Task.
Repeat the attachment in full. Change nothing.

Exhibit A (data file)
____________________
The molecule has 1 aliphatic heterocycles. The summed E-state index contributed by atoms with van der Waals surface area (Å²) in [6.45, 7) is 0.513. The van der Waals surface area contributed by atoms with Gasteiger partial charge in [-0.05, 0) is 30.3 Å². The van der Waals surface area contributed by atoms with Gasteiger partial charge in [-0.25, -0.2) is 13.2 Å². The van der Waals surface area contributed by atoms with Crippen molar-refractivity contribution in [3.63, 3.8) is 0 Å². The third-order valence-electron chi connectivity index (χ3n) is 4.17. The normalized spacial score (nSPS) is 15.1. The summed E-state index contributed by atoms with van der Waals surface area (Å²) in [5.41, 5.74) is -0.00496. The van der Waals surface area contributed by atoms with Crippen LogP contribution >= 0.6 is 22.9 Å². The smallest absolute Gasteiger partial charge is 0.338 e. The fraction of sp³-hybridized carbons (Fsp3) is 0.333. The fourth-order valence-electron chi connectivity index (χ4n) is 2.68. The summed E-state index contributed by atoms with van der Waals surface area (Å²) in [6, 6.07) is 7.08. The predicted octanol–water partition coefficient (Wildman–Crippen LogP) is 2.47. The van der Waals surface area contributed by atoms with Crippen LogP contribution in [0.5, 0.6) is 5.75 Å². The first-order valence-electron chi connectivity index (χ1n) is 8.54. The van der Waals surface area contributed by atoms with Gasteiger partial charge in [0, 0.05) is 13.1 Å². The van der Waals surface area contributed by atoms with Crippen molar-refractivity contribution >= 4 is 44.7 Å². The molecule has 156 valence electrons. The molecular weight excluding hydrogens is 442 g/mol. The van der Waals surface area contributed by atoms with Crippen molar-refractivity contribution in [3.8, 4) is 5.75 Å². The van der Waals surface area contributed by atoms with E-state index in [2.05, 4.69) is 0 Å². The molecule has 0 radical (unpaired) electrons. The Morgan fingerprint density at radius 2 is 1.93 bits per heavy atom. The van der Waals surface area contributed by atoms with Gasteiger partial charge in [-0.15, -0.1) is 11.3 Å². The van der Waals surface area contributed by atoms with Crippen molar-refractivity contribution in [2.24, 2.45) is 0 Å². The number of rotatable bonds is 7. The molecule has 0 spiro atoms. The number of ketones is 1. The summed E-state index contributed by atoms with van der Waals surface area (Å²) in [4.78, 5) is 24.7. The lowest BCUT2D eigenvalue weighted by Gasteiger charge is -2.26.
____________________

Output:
The molecule has 1 aliphatic heterocycles. The summed E-state index contributed by atoms with van der Waals surface area (Å²) in [6.45, 7) is 0.513. The van der Waals surface area contributed by atoms with Gasteiger partial charge in [-0.05, 0) is 30.3 Å². The van der Waals surface area contributed by atoms with Gasteiger partial charge in [-0.25, -0.2) is 13.2 Å². The van der Waals surface area contributed by atoms with Crippen molar-refractivity contribution in [3.63, 3.8) is 0 Å². The third-order valence-electron chi connectivity index (χ3n) is 4.17. The normalized spacial score (nSPS) is 15.1. The summed E-state index contributed by atoms with van der Waals surface area (Å²) in [5.41, 5.74) is -0.00496. The van der Waals surface area contributed by atoms with Crippen LogP contribution >= 0.6 is 22.9 Å². The smallest absolute Gasteiger partial charge is 0.338 e. The fraction of sp³-hybridized carbons (Fsp3) is 0.333. The fourth-order valence-electron chi connectivity index (χ4n) is 2.68. The summed E-state index contributed by atoms with van der Waals surface area (Å²) in [6, 6.07) is 7.08. The predicted octanol–water partition coefficient (Wildman–Crippen LogP) is 2.47. The van der Waals surface area contributed by atoms with Crippen LogP contribution in [0.5, 0.6) is 5.75 Å². The first-order valence-electron chi connectivity index (χ1n) is 8.54. The van der Waals surface area contributed by atoms with Gasteiger partial charge in [0, 0.05) is 13.1 Å². The van der Waals surface area contributed by atoms with Crippen molar-refractivity contribution >= 4 is 44.7 Å². The molecule has 156 valence electrons. The molecular weight excluding hydrogens is 442 g/mol. The van der Waals surface area contributed by atoms with Crippen molar-refractivity contribution in [3.8, 4) is 5.75 Å². The van der Waals surface area contributed by atoms with E-state index in [2.05, 4.69) is 0 Å². The molecule has 0 radical (unpaired) electrons. The Morgan fingerprint density at radius 2 is 1.93 bits per heavy atom. The van der Waals surface area contributed by atoms with Gasteiger partial charge in [-0.15, -0.1) is 11.3 Å². The van der Waals surface area contributed by atoms with Crippen molar-refractivity contribution in [2.24, 2.45) is 0 Å². The number of rotatable bonds is 7. The molecule has 0 spiro atoms. The number of ketones is 1. The summed E-state index contributed by atoms with van der Waals surface area (Å²) in [4.78, 5) is 24.7. The lowest BCUT2D eigenvalue weighted by Gasteiger charge is -2.26.